The Aletta Jacobshal examination and lecture facility at the University of Groningen has been doubled in size. Construction company BAM Bouw en Techniek completed work on the large new wing of the building at the Zernike Campus on Friday 8 May 2020. The unique project, to which end construction nuisance for students and staff had to be kept at a minimum, has now been completed on a deathly quiet campus as a result of the measures taken against the coronavirus. Since the construction work has been completed, further installation has been taking place, so that the new building can be put into use as from the next academic year.
Behind the orangey brown ceramic cladding on the outside of the new wing are two new lecture halls (with 200 and 450 seats), an examination hall (with 590 digital exam stations), an extra lobby and study facilities. The whole building has also been made more sustainable thanks to a geothermal energy system and over 500 solar panels. The indoor climate has been improved through the installation of a better climate control system and, last but not least, the bike shed has been enlarged.
‘We are proud and happy that we have been able to make this impressive extension come to life in one and a half years, according to schedule’, says Hans Biemans, member of the Board of the University of Groningen. ‘Of course, we hope that we can put these great new facilities to use in the next academic year and – in accordance with the regulations that are applicable then. The goal of the project has not changed: to fulfil the wishes of faculties and lecturers to be able to administer more examinations, and especially more digital examinations, during exam periods.’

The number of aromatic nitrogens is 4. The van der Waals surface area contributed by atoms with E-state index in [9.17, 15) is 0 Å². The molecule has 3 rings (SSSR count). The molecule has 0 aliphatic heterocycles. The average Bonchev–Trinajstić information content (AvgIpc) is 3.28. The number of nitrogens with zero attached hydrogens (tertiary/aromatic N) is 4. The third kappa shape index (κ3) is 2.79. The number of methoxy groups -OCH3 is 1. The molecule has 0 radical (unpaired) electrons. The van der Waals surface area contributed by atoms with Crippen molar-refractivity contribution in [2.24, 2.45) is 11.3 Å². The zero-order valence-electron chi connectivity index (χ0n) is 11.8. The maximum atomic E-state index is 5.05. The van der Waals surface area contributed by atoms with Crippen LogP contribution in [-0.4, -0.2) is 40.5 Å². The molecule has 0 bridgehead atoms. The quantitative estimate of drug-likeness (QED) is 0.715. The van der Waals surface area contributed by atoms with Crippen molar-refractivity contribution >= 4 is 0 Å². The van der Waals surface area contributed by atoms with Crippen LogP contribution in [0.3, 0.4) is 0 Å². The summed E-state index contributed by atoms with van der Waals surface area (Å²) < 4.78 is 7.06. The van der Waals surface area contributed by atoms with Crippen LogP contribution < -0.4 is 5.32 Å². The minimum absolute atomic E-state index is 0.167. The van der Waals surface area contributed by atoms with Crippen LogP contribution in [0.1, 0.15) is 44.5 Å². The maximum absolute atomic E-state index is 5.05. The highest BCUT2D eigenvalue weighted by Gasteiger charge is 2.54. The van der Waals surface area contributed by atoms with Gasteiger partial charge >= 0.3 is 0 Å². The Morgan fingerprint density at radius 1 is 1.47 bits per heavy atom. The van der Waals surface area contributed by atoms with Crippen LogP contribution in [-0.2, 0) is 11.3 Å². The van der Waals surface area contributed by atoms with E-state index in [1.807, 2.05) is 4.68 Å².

The new building, designed by architecture firm Onix NL from Groningen, was constructed against the south-east side of the existing examination hall and partly in the pond. With 5,400 m2 of extra (gross) floor surface, the existing building has been doubled in size. The pond was filled in for the most part to serve as a temporary construction site but will be excavated again. The new wing will soon be used as the main entrance to the building, with the former entrance being used as the exit.
Over the coming period, the UG will furnish the new rooms with exam desks, chairs and suitable study spots that fit with the study environment.
‘We began construction on a busy campus, of course’, reflects Bart Perton from BAM. ‘It was a big challenge to limit the construction nuisance, which we thoroughly addressed by using screw piles instead of concrete piles, for instance, as well as through the careful planning of heavy transport and by only carrying out quiet tasks during exam periods. We had clear agreements about the reporting of tips and complaints. To our delight, barely any complaints were made during construction, and we were able to resolve the complaints that we did receive immediately. Over the last few weeks, we took measures to allow construction to continue in an adjusted manner during the coronavirus situation. We are proud of the end result and hope that the new facilities ensure the optimal performance of activities carried out there.’
For more information about the project, visit www.rug.nl/groundbreakingwork.
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